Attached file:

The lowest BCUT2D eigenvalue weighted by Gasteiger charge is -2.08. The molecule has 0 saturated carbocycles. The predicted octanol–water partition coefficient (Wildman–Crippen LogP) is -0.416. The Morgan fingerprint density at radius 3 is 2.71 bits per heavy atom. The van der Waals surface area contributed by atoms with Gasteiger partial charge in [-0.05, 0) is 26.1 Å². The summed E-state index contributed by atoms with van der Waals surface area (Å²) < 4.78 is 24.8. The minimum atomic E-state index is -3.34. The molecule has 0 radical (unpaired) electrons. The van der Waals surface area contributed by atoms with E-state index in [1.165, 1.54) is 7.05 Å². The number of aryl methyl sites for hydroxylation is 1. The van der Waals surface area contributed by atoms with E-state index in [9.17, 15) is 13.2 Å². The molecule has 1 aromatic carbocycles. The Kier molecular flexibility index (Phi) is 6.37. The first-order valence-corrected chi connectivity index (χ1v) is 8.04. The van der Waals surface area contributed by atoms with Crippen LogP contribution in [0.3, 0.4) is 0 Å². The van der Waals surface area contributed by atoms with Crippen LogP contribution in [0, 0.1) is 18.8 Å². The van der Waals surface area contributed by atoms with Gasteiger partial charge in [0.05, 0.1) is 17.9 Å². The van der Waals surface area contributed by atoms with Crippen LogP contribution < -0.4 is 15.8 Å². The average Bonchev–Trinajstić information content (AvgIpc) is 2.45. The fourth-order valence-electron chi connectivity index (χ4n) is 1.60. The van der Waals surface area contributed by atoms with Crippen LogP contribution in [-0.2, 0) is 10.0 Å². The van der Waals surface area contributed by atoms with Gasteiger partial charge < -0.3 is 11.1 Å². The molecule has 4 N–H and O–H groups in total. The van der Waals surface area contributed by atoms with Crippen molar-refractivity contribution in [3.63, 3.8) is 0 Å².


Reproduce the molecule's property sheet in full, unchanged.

The lowest BCUT2D eigenvalue weighted by Gasteiger charge is -2.08. The molecule has 0 saturated carbocycles. The predicted octanol–water partition coefficient (Wildman–Crippen LogP) is -0.416. The Morgan fingerprint density at radius 3 is 2.71 bits per heavy atom. The van der Waals surface area contributed by atoms with Gasteiger partial charge in [-0.05, 0) is 26.1 Å². The summed E-state index contributed by atoms with van der Waals surface area (Å²) < 4.78 is 24.8. The minimum atomic E-state index is -3.34. The molecule has 0 radical (unpaired) electrons. The van der Waals surface area contributed by atoms with E-state index in [1.165, 1.54) is 7.05 Å². The number of aryl methyl sites for hydroxylation is 1. The van der Waals surface area contributed by atoms with E-state index in [9.17, 15) is 13.2 Å². The molecule has 1 aromatic carbocycles. The Kier molecular flexibility index (Phi) is 6.37. The first-order valence-corrected chi connectivity index (χ1v) is 8.04. The van der Waals surface area contributed by atoms with Crippen LogP contribution in [0.3, 0.4) is 0 Å². The van der Waals surface area contributed by atoms with Crippen LogP contribution in [0, 0.1) is 18.8 Å². The van der Waals surface area contributed by atoms with Gasteiger partial charge in [0.05, 0.1) is 17.9 Å². The van der Waals surface area contributed by atoms with Crippen LogP contribution < -0.4 is 15.8 Å². The average Bonchev–Trinajstić information content (AvgIpc) is 2.45. The fourth-order valence-electron chi connectivity index (χ4n) is 1.60. The van der Waals surface area contributed by atoms with Crippen LogP contribution in [-0.2, 0) is 10.0 Å². The van der Waals surface area contributed by atoms with Gasteiger partial charge < -0.3 is 11.1 Å². The molecule has 4 N–H and O–H groups in total. The van der Waals surface area contributed by atoms with Crippen molar-refractivity contribution in [3.63, 3.8) is 0 Å².